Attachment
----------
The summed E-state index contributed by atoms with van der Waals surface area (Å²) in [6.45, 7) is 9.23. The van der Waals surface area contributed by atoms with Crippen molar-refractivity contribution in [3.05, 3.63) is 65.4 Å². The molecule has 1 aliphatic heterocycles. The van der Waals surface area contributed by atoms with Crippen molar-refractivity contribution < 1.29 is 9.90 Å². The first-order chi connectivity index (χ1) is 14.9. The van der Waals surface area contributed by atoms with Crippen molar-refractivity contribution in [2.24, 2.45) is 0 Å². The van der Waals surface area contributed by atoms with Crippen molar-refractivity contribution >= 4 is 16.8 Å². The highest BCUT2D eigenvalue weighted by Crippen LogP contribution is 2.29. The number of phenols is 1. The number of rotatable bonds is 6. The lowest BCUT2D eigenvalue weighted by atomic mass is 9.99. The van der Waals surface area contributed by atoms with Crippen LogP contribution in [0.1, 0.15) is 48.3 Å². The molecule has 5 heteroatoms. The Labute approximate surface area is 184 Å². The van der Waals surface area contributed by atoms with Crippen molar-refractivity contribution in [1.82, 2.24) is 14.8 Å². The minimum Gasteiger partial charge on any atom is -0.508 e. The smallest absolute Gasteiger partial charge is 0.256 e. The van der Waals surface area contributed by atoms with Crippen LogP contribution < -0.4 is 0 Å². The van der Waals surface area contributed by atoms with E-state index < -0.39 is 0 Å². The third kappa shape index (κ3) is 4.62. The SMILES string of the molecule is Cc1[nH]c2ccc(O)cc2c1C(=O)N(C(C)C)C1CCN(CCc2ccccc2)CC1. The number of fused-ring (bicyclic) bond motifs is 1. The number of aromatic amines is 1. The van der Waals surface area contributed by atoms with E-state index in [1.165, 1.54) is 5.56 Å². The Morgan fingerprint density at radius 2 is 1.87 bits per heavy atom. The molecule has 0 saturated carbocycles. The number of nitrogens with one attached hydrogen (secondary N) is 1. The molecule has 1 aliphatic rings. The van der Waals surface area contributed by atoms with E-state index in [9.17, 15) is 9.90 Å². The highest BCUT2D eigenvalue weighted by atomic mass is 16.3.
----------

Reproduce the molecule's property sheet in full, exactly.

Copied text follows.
The summed E-state index contributed by atoms with van der Waals surface area (Å²) in [6.45, 7) is 9.23. The van der Waals surface area contributed by atoms with Crippen molar-refractivity contribution in [3.05, 3.63) is 65.4 Å². The molecule has 1 aliphatic heterocycles. The van der Waals surface area contributed by atoms with Crippen molar-refractivity contribution < 1.29 is 9.90 Å². The first-order chi connectivity index (χ1) is 14.9. The van der Waals surface area contributed by atoms with Crippen molar-refractivity contribution in [2.24, 2.45) is 0 Å². The van der Waals surface area contributed by atoms with Crippen molar-refractivity contribution >= 4 is 16.8 Å². The highest BCUT2D eigenvalue weighted by Crippen LogP contribution is 2.29. The number of phenols is 1. The number of rotatable bonds is 6. The lowest BCUT2D eigenvalue weighted by atomic mass is 9.99. The van der Waals surface area contributed by atoms with Crippen LogP contribution in [0.1, 0.15) is 48.3 Å². The molecule has 5 heteroatoms. The Labute approximate surface area is 184 Å². The van der Waals surface area contributed by atoms with Crippen molar-refractivity contribution in [1.82, 2.24) is 14.8 Å². The minimum Gasteiger partial charge on any atom is -0.508 e. The smallest absolute Gasteiger partial charge is 0.256 e. The van der Waals surface area contributed by atoms with Crippen LogP contribution < -0.4 is 0 Å². The van der Waals surface area contributed by atoms with E-state index < -0.39 is 0 Å². The third kappa shape index (κ3) is 4.62. The SMILES string of the molecule is Cc1[nH]c2ccc(O)cc2c1C(=O)N(C(C)C)C1CCN(CCc2ccccc2)CC1. The number of fused-ring (bicyclic) bond motifs is 1. The number of aromatic amines is 1. The van der Waals surface area contributed by atoms with E-state index in [1.165, 1.54) is 5.56 Å². The Morgan fingerprint density at radius 2 is 1.87 bits per heavy atom. The molecule has 0 saturated carbocycles. The number of nitrogens with one attached hydrogen (secondary N) is 1. The molecule has 1 aliphatic rings. The van der Waals surface area contributed by atoms with E-state index in [9.17, 15) is 9.90 Å². The highest BCUT2D eigenvalue weighted by atomic mass is 16.3.